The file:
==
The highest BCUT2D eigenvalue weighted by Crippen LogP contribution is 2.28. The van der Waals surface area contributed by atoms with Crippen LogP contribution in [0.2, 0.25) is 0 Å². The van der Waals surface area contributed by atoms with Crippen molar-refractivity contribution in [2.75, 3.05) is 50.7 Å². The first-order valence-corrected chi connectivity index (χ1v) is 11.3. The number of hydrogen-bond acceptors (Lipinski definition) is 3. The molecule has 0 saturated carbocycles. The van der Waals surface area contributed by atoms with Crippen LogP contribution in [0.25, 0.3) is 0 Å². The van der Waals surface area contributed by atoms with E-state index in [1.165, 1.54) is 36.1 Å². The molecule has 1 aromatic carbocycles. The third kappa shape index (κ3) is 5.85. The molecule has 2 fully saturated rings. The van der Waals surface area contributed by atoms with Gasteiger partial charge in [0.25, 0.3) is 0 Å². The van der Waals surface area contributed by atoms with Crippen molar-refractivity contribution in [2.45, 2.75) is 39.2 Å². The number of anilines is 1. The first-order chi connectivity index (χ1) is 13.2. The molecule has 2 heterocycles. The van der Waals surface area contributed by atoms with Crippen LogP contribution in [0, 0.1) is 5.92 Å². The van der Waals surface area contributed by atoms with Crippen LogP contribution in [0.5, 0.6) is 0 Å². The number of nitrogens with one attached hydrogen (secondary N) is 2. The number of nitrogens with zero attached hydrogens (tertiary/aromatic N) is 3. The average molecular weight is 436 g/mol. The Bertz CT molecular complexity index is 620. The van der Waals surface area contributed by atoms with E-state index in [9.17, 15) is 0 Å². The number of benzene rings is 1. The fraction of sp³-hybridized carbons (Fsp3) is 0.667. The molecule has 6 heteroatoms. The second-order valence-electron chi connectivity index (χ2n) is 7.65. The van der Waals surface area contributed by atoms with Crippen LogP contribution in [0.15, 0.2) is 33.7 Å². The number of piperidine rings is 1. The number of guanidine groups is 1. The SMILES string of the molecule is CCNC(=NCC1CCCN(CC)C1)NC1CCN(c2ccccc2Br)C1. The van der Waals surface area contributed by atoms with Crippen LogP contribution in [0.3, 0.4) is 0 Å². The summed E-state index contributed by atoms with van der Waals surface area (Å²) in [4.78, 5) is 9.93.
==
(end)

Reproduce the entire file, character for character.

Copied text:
The highest BCUT2D eigenvalue weighted by Crippen LogP contribution is 2.28. The van der Waals surface area contributed by atoms with Crippen LogP contribution in [0.2, 0.25) is 0 Å². The van der Waals surface area contributed by atoms with Crippen molar-refractivity contribution in [2.75, 3.05) is 50.7 Å². The first-order valence-corrected chi connectivity index (χ1v) is 11.3. The number of hydrogen-bond acceptors (Lipinski definition) is 3. The molecule has 0 saturated carbocycles. The van der Waals surface area contributed by atoms with Crippen LogP contribution in [0.25, 0.3) is 0 Å². The van der Waals surface area contributed by atoms with E-state index in [1.165, 1.54) is 36.1 Å². The molecule has 1 aromatic carbocycles. The third kappa shape index (κ3) is 5.85. The molecule has 2 fully saturated rings. The van der Waals surface area contributed by atoms with Gasteiger partial charge in [0.25, 0.3) is 0 Å². The van der Waals surface area contributed by atoms with Crippen molar-refractivity contribution in [2.45, 2.75) is 39.2 Å². The number of anilines is 1. The first-order chi connectivity index (χ1) is 13.2. The molecule has 2 heterocycles. The van der Waals surface area contributed by atoms with Crippen LogP contribution in [0, 0.1) is 5.92 Å². The van der Waals surface area contributed by atoms with Crippen LogP contribution in [0.5, 0.6) is 0 Å². The number of nitrogens with one attached hydrogen (secondary N) is 2. The number of nitrogens with zero attached hydrogens (tertiary/aromatic N) is 3. The average molecular weight is 436 g/mol. The Bertz CT molecular complexity index is 620. The van der Waals surface area contributed by atoms with E-state index in [9.17, 15) is 0 Å². The number of benzene rings is 1. The fraction of sp³-hybridized carbons (Fsp3) is 0.667. The molecule has 6 heteroatoms. The second-order valence-electron chi connectivity index (χ2n) is 7.65. The van der Waals surface area contributed by atoms with Crippen LogP contribution in [0.15, 0.2) is 33.7 Å². The number of piperidine rings is 1. The number of guanidine groups is 1. The SMILES string of the molecule is CCNC(=NCC1CCCN(CC)C1)NC1CCN(c2ccccc2Br)C1. The van der Waals surface area contributed by atoms with Crippen LogP contribution in [0.3, 0.4) is 0 Å². The summed E-state index contributed by atoms with van der Waals surface area (Å²) in [4.78, 5) is 9.93.